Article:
Thursday, December 26, 2013

Dogs and spy novels


I would never try to pretend I don't have an addictive temperament, oh no. When I get into things, I always want to go all the way in. I have Pluto in my first house, opposing my Sun and Moon. If you know anything of astrology, this will explain my natural intensity.

I know this about myself, hence I'm pretty careful most of the time - these days. I wasn't always careful about how much I drank, for instance, or my caffeine intake. I was a total pot head for years. Over time, because I'm old, also due directly to Chinese medicine, it's not that hard to curb myself.

Except …

A few years ago, I decided to participate in NaNoWriMo, a month-long program in fiction writing. The idea is to write 50,000 words in one month. Lots of people give it a go, trying to bust through writer's block or grease the gears of writing. I don't even read fiction so I thought it would just be fun. I wrote a spy novel. My heroine was Vega, a super spy whose Achilles heel was the fact that she couldn't control her facial expressions, hence she could not lie. The novel was named The Tell.

Fun, hey? Ummm … Instead of being a lark, NaNoWriMo became, for me, a bender of writing. I stopped hanging out with friends so I could write, I stayed up late, I got up at 5:00 a.m. so I could write, write, write. It was bizarre! I was flying high on NaNoWriMo.

After the month was over, I re-read the novel - it SUCKED. So funny. Since then I have not participated and will not participate again, no way. NaNoWriMo was crack. Whoa.

The other addiction I can't curb is my obsession with dogs. This isn't with all dogs, just the dogs who come under my care. I think of course of the Gold Puppy for whom this blog is named, Jake. He became, over his long lifetime, my everything. He was my best friend, walking partner, roommate and spiritual community. When he died, a friend said he was the greatest love of my life. What a sobering thought, though she was right - he was. He really was.

Since he died I have entertained the idea of getting another dog. The idea never got beyond the entertainment stage, not only because of the obsessive attachment I had for Jake, but because the day he died was by far the worst day of my life, way worse than any horrible thing that has ever happened to me. I've had a lucky life, but I've gone through some shit, of course. But nothing has ever come close to being so awful. I will not experience that again.

The dog staying with me for a few days right now is, and is not, like Jake. He has short blond hair and Chinese fortune cookie ears, but he's much smaller. Also, he's not crazy, he doesn't chew things, he doesn't worry. And he's a snuggler. Jake liked a bit of physical contact but then we would go off on his own. This dog loves being petted. Presley is an excellent dog! Already I am entranced. I wish to spend every second with him. I can feel the obsession sprouting in my heart. I will see clients this afternoon and I need to get down to Eastern Market to buy something for dinner. I find myself wishing I didn't have to be separated from him even for a few hours. I'm telling you, I have a problem with dogs!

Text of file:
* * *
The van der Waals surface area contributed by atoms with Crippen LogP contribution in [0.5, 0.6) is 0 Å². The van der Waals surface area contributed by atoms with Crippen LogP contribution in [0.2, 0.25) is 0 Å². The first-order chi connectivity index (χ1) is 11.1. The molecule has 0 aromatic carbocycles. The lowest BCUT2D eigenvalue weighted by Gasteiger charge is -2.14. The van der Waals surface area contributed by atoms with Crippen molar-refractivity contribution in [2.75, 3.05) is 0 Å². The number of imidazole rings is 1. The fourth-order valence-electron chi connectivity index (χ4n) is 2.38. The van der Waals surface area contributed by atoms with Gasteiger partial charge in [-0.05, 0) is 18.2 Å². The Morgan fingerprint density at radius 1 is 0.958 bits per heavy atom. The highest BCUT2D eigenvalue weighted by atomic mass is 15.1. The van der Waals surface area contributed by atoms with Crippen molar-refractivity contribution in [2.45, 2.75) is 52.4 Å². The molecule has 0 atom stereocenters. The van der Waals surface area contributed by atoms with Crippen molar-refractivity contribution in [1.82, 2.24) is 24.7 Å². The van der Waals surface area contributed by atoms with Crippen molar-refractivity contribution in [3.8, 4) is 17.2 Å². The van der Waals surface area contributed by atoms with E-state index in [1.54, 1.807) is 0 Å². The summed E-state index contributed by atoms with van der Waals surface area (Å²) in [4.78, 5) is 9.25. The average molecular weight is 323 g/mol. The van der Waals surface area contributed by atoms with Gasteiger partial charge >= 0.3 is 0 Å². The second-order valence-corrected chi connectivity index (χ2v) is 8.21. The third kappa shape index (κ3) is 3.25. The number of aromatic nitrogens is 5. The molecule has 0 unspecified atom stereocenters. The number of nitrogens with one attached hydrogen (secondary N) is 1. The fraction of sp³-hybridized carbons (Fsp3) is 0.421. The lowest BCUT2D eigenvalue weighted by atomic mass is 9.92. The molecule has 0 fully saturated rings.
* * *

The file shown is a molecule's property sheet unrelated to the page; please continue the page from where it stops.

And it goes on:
Spending the day with Presley yesterday I was reminded - of course - of my obsessive relationship with Jake. I grieved for my old dog, also for the era of Jake, much of which was extremely difficult. I was a wreck all day. Presley stayed close, snuggled up next to me and did not judge me for crying.

This morning I'm clearer, as if a storm passed through me. It was a storm of grief. It seems to have done what it needed to do, thank goodness, because it was not pleasant!

I'm grateful for the years I spent with Jake. He was one of the greatest teachers I have ever had. But do I wish for another dog? I do not. Jake was my dog of destiny. He was The Dog. Living with him was a canine bender that lasted nearly 14 years. I love and honor him, but just as I won't do NaNoWriMo again, I will not have another dog.

It's a relief to settle the open question of whether or not to look for another dog. Thank you, Presley!


ellen abbott said...

I can relate. Not the obsessive nature but one dog was enough for me I think. She was the best of all possible dogs and I still haven't gotten over how her life ended. Will bring me to tears even now if I think on it too long. My sister's dogs are here staying for a week. And I care for them the best I can but they don't make me want another dog.

Reya Mellicker said...

So glad to be on the same wavelength!

Anonymous said...

Had this conversation with a neighbor last week. Had not seen him walking his old dog as usual, and found out that the time had come to release the dog from pain and suffering. He had the dog for 14 years and the grief was unbearable for him. My husband commiserated with "That's why I won't get a dog" and he nodded sadly and said "...I don't think I'd get another one".

ain't for city gals said...

I can't help it....I still want another dog! They just bring so much joy to our lives. And though the sorrow is hard at the end I think of the words of the song "You could have missed the pain...but you would have missed the dance" and there is a lot to be said for that in all things...

Steve Reed said...

I remember your novel-writing adventure! You were head-over-heels for that project. Even if it sucked it was probably good for you to dive in and just see what you could produce.

As for a dog, I don't want to try to change your mind -- but I can tell you that after the pain of losing Ernie and Ruby, there was a period where we had to live dogless. Having Olga now is an absolute joy. I think the pleasure a dog brings day to day, for me at least, outweighs the unavoidable trauma that comes with their demise.